As I arrived at the courtroom for the very last time after 26 years, I think about my career and how I brought about change. I never thought I would want to study law and become a public servant but certain events in my life has made me think differently. The racism that I experienced at an early age made me learn how to fight for myself and brought out my battle spirit. The teachers and fellow students would treat me a certain way but my parents had helped me to hold my head up high and learn that even though I come from a different background, I could achieve success as well as anybody else.
Being a half-caste was difficult. I did not have the same rights as everybody in Australia and I was very fearful that I would be taken away from my family to be put with white-run reserves. Despite all the adversities I faced, I managed to get a full education and graduate as a teacher in Queensland. In fact, I was the first Indigenous woman. When I moved to Sydney, I realised that I wanted to become a lawyer when after I heard of an incident which police officers were charged with violence against two indigenous women. When I heard of this case, I was very unimpressed in the way the police officers were being treated like they were the victims and the two women were being treated as if they were the perpetrators of the offense simply because of their heritage. That’s when I realised I wanted to do something that could help them and change their situation, I wanted to become an advocate for Aboriginal people.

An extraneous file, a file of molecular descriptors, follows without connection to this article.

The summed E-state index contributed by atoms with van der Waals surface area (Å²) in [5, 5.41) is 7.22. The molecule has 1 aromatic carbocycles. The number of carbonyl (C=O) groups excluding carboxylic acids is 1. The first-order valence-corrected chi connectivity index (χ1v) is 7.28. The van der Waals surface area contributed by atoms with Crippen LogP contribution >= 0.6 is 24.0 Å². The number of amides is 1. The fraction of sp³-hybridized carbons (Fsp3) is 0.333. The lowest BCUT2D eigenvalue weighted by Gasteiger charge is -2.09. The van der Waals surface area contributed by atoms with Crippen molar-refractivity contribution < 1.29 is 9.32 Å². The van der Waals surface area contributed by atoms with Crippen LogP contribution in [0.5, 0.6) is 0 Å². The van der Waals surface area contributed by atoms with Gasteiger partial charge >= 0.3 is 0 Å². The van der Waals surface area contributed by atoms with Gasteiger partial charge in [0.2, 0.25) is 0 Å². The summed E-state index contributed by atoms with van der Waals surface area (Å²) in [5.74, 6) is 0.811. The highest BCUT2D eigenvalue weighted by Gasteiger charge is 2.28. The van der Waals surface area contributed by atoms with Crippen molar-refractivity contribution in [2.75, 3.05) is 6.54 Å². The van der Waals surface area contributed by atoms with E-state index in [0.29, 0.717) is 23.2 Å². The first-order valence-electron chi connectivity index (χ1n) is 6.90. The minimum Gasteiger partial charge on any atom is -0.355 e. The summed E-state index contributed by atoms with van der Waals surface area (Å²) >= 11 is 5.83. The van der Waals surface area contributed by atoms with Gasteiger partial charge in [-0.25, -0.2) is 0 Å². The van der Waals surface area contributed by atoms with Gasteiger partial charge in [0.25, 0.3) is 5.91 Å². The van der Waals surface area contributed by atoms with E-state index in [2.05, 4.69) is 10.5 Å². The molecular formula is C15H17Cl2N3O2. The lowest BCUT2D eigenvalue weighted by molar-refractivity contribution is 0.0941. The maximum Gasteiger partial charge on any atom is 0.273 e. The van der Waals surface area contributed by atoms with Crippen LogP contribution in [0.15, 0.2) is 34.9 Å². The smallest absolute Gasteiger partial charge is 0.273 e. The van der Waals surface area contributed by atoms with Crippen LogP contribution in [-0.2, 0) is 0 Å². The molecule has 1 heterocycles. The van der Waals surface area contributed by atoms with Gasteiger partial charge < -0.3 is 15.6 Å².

When I finally graduated from University of New South Wales, I was set on my path to initiate change in the community. Already I had become the first Aboriginal woman in Australia to complete a law degree and become a barrister. I was able to influence an unfair system, from within. But my main priority was to enhance the health, housing and education facilities for my people as I knew what it was like living in poor conditions in Queensland. As a lawyer, I was very focused on the land rights of Aboriginals and I was the leader...